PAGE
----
On The Money Grain Commentary 6-20-13

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Corn Outlook:

Traders are gearing up for the grain stocks and prospective planting report on June 28th..  These two reports have a history of being a game changer.  The acreage report will  be of special interest because of delayed planting this spring.  Most guesses are that planted acres will fall around 2.0 million.  Meanwhile, the corn crop improved slightly last week, up one point to 64 percent in the good-to-excellent category.  According to Ag Watch’s yield model, this translates to a yield of 158.0 bpa compared to USDA’s estimate of 156.5 bpa.  Export inspections were better than expected at 14.4 MB with shipments on pace for 685 MB.  The trend following funds have reduced their long futures position to 40 MB.  Unwinding of bull spreads and the forecast for a heat dome to develop next week were the factors underpinning Wednesday’s strong rally.

December corn bottomed on Monday at 525.75 and spurted to 571 Wednesday from concerns of heat building in the Midwest next week.  This was a gain of 8.6 percent.  Corn futures generally trend lower through the end of the month but have risen instead indicating there could be a deviation from the norm.  Currently, the wave pattern leans to a sideward trade from the May low at 512 and the high set early this month at 573.5 until the acreage report on June 28th.  Support is at 547.  In the event that 571 is exceeded, prices could edge upward to 578 or rise as high as 587.  Be alert for a top during the period of June 25th-27th if this occurs.  Longer-term, the potential remains for a sell-off below 512.  During July, corn futures are lower 63 percent of the time.  Next week, the odds are even as to whether December corn will be higher or lower.

Bean Outlook:

     The advance in new crop soybeans has hit a bump in the road as weather is improving for planting.  In addition, more acres are expected in the prospective planting report late next week.  As of last week, 85 percent of the crop was in the ground compared to 91 percent for the average.  Iowa and Minnesota still have some catching up to do as they are 19 and 15 percent below their average.  Meanwhile, exports are slowing down with inspections a marketing year low at 2.7 MB.  China was a no show again and has dropped out of sight the past four weeks.  The trend following funds remain bullish increasing their longs 70 MB last week to 585 MB.  This is the largest their position has been since November 2012 and could have bearish ramifications if new crop production potential continues to grow.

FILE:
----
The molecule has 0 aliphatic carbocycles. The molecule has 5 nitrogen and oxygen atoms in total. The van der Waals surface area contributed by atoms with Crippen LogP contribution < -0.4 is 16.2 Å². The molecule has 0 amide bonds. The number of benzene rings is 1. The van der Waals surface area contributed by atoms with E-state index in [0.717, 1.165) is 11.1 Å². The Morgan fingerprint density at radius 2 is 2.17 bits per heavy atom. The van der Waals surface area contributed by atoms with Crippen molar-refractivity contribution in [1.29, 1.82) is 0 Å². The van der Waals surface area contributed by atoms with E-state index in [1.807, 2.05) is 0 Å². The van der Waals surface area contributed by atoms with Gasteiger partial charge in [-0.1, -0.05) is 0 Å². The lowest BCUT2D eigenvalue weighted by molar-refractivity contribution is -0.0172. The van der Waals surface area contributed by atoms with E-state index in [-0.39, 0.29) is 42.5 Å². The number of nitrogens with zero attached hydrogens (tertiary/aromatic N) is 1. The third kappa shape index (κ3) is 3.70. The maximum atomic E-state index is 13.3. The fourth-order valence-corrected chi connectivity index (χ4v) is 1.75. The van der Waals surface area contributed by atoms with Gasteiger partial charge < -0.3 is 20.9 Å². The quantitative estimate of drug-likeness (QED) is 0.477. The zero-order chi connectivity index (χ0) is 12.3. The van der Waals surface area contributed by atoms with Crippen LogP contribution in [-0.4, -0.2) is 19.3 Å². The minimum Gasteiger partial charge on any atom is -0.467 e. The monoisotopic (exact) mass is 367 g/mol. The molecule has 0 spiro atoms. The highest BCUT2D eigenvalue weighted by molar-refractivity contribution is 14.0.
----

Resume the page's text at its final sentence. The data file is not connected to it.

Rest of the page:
November soybeans fell to 1277.5 on Monday followed by a rebound to 1319 Wednesday.  So far, this appears to be a corrective bounce which favors additional weakness.  However, violation of 1277.5 is needed to break the uptrend beginning in April at 1186.5.  Unless this happens, I cannot rule out rising past 1333.  In this event, look for a top around 1350 during the period of June 26th-27th.  Longer-term, the potential remains for a sell-off below 1186.5 to 1100 or lower.  During July, soybean futures are down 63 percent of the time.  Next week, the odds are 60 percent that the November contract will be lower.

 Wheat Outlook:

Harvest in the southern Plains and Midwest has begun with yields in the Plains reported as variable.  As of last week, 11 percent of the crop had been cut which is below the average of 25 percent.  Oklahoma is lagging at 34 percent below their average.   Exports have slackened as the U.S. is not competitive with prices in the EU and the Black Sea region.  This was reflected last week with inspections being at the low end of guesses at 21.5 MB.  In other developments, the trend following funds lightened their short position 10 MB to 235 MB.

December wheat shot up to 730.75 Wednesday on the coattail of the rally in corn, but backed off Thursday.  Additional resistance is at 738-743.  If you will notice on the chart, a wedge type pattern has developed from 692.75 and 758.75.  When a breakout of these formations occur, it usually is in the direction of the existing trend, which, in this case, is down.  Unless there is a rally past 758.75, the longer-term trend is down with the potential for a sell-off to 655 or possibly 630.  The seasonal tendency is for wheat futures to trend lower until the first week of July or early August.  If we follow the norm, an important bottom may not occur on July 8th or August 6th.  During July, wheat futures are down 58 percent of the time.  Next week, the odds are 80 percent that December wheat will be lower.

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Comments and suggestions are provided for information purposes only. Information contained herein is obtained from sources believed to be reliable but not guaranteed to its accuracy or completeness. Readers using the information contained herein are responsible for their own actions. No presentations can be made that recommendations will be profitable or that they will not result in losses. This information is neither an offer to sell nor solicitation to buy of the commodity futures mentioned herein. The writer may be trading in the commodities mentioned.